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Are You Still Responsible After Selling?

Written by Posted On Tuesday, 02 May 2000 00:00

Canadian homeowners who allow their mortgage to be assumed, or taken over, when they sell their house or condominium may still be responsible for that mortgage until it is completely paid off -- even if that's years later. Homeowners attracted by the prospect of saving thousands in discharge fees when a buyer assumes the existing mortgage should make sure they understand exactly what risks a home seller faces through this action.

In many provinces, the original borrower remains personally responsible for repayment of the mortgage under a mortgage clause called the personal covenant. This is a legally-binding promise by the borrower or mortgagor that the mortgage debt will be completely repaid. Unless the lender or mortgagee will release the mortgagor when the mortgage is assumed by a buyer, the mortgagee may come after the original mortgagor if that buyer -- or the person that owner sold to years later -- fails to make mortgage payments, that is, goes in default of the mortgage.

Provincial laws vary in protecting the original borrower. In Alberta, homeowners are automatically released from the personal covenant when their mortgage is assumed. In Ontario, some mortgagees will release the mortgagor if the mortgagor finds the right person to ask and is very persistent. Other mortgagees will not release the mortgagor, whom they see as a guarantee they will not lose money on the mortgage.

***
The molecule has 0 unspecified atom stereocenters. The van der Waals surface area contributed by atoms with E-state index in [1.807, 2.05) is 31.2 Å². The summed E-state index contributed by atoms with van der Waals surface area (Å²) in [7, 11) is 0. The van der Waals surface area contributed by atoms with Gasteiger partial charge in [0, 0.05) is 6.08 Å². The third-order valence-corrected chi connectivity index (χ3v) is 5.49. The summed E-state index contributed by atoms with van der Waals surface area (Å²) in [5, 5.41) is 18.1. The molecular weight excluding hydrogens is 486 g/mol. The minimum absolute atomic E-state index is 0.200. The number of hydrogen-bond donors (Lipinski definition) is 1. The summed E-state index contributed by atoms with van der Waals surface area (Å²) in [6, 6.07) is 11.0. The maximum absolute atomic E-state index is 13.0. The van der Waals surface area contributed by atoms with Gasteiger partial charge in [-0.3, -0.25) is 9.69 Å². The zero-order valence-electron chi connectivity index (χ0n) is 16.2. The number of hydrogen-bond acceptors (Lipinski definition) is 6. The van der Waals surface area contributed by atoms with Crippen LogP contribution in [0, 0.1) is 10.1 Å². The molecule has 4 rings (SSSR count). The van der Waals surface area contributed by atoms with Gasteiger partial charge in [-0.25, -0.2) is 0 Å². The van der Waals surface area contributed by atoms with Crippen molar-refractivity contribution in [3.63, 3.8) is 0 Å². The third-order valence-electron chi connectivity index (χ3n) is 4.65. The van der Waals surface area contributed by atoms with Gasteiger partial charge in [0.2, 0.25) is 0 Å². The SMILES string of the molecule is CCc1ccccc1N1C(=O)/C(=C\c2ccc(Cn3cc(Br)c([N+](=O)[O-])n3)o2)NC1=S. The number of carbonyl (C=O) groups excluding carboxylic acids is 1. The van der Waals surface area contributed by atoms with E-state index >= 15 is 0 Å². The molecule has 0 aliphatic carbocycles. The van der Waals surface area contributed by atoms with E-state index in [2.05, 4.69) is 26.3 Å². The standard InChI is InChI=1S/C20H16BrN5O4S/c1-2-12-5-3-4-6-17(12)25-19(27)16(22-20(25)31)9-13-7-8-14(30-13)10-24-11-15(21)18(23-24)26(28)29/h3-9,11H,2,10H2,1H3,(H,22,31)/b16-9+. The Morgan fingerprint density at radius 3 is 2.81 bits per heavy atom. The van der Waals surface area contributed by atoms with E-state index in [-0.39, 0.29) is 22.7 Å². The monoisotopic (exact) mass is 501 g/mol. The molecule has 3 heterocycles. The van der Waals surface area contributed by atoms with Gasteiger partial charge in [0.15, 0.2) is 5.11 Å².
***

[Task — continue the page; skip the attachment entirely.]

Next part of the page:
When the mortgage debt is more than 75 percent of the appraised value of the home, there will be greater risk in an assumption than in cases where the mortgage is less than 50 percent of the value. As the mortgage gets older and older, the amount of the mortgage decreases and the risk to the original mortgagor decreases. If there is considerable value or home equity in the property, the mortgagee will usually choose to look to the property to satisfy the debt. Canadian law provides mortgagees with a legal remedy called power of sale that does not involve a time-consuming and expensive law suit to recover the outstanding debt. Instead, under the terms of the mortgage contract, the mortgagee has the legal right to sell the home to recover the debt when the mortgagor defaults on the mortgage.

If there is little value in the property and the current owner who is in default has no resources, the mortgagee may choose to sue the original mortgagor under the personal covenant to recover its money.

Mortgagees usually include a clause in their mortgage contracts that require buyers to be approved by standard mortgage-approval criteria before the assumption can go ahead. This requirement increases the odds that a mortgage will remain in good standing after it is assumed and until it is completely repaid but it is not a guarantee that things won't go wrong.

Before you let your mortgage be assumed, find out exactly how great your risk will be.

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